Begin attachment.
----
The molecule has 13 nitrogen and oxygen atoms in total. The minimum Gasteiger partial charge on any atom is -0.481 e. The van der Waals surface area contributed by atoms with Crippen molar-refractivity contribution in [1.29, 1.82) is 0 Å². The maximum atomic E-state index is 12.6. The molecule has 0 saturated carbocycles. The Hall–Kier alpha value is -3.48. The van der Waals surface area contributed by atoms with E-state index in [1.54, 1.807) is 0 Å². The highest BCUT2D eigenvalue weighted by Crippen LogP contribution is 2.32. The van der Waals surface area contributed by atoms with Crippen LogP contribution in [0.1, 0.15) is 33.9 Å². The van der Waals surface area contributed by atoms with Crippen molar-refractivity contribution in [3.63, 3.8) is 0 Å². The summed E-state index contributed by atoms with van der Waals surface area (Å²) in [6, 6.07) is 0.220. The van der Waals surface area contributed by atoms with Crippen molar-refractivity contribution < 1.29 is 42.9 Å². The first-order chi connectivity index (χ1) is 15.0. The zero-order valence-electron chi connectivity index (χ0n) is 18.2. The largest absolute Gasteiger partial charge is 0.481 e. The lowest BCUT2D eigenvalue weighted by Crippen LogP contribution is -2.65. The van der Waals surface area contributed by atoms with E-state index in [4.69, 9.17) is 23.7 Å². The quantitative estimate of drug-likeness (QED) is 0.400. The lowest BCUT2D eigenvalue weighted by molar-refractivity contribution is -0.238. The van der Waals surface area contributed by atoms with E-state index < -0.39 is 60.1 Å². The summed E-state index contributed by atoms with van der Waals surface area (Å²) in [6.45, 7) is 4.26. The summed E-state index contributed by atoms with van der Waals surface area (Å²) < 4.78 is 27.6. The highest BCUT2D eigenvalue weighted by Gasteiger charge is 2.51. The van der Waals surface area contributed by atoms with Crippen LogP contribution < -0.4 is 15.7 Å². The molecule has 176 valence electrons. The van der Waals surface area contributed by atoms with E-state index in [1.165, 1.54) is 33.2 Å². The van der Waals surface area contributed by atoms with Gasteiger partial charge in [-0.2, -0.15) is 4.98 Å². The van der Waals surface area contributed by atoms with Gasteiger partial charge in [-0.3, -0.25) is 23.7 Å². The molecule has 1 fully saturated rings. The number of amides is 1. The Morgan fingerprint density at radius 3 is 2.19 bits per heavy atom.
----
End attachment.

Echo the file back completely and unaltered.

The molecule has 13 nitrogen and oxygen atoms in total. The minimum Gasteiger partial charge on any atom is -0.481 e. The van der Waals surface area contributed by atoms with Crippen molar-refractivity contribution in [1.29, 1.82) is 0 Å². The maximum atomic E-state index is 12.6. The molecule has 0 saturated carbocycles. The Hall–Kier alpha value is -3.48. The van der Waals surface area contributed by atoms with E-state index in [1.54, 1.807) is 0 Å². The highest BCUT2D eigenvalue weighted by Crippen LogP contribution is 2.32. The van der Waals surface area contributed by atoms with Crippen LogP contribution in [0.1, 0.15) is 33.9 Å². The van der Waals surface area contributed by atoms with Crippen molar-refractivity contribution in [3.63, 3.8) is 0 Å². The summed E-state index contributed by atoms with van der Waals surface area (Å²) in [6, 6.07) is 0.220. The van der Waals surface area contributed by atoms with Crippen molar-refractivity contribution < 1.29 is 42.9 Å². The first-order chi connectivity index (χ1) is 15.0. The zero-order valence-electron chi connectivity index (χ0n) is 18.2. The largest absolute Gasteiger partial charge is 0.481 e. The lowest BCUT2D eigenvalue weighted by Crippen LogP contribution is -2.65. The van der Waals surface area contributed by atoms with E-state index in [4.69, 9.17) is 23.7 Å². The quantitative estimate of drug-likeness (QED) is 0.400. The lowest BCUT2D eigenvalue weighted by molar-refractivity contribution is -0.238. The van der Waals surface area contributed by atoms with E-state index < -0.39 is 60.1 Å². The summed E-state index contributed by atoms with van der Waals surface area (Å²) in [6.45, 7) is 4.26. The summed E-state index contributed by atoms with van der Waals surface area (Å²) < 4.78 is 27.6. The highest BCUT2D eigenvalue weighted by Gasteiger charge is 2.51. The van der Waals surface area contributed by atoms with Crippen LogP contribution < -0.4 is 15.7 Å². The molecule has 176 valence electrons. The van der Waals surface area contributed by atoms with E-state index in [1.165, 1.54) is 33.2 Å². The van der Waals surface area contributed by atoms with Gasteiger partial charge in [-0.2, -0.15) is 4.98 Å². The van der Waals surface area contributed by atoms with Gasteiger partial charge in [-0.3, -0.25) is 23.7 Å². The molecule has 1 fully saturated rings. The number of amides is 1. The Morgan fingerprint density at radius 3 is 2.19 bits per heavy atom.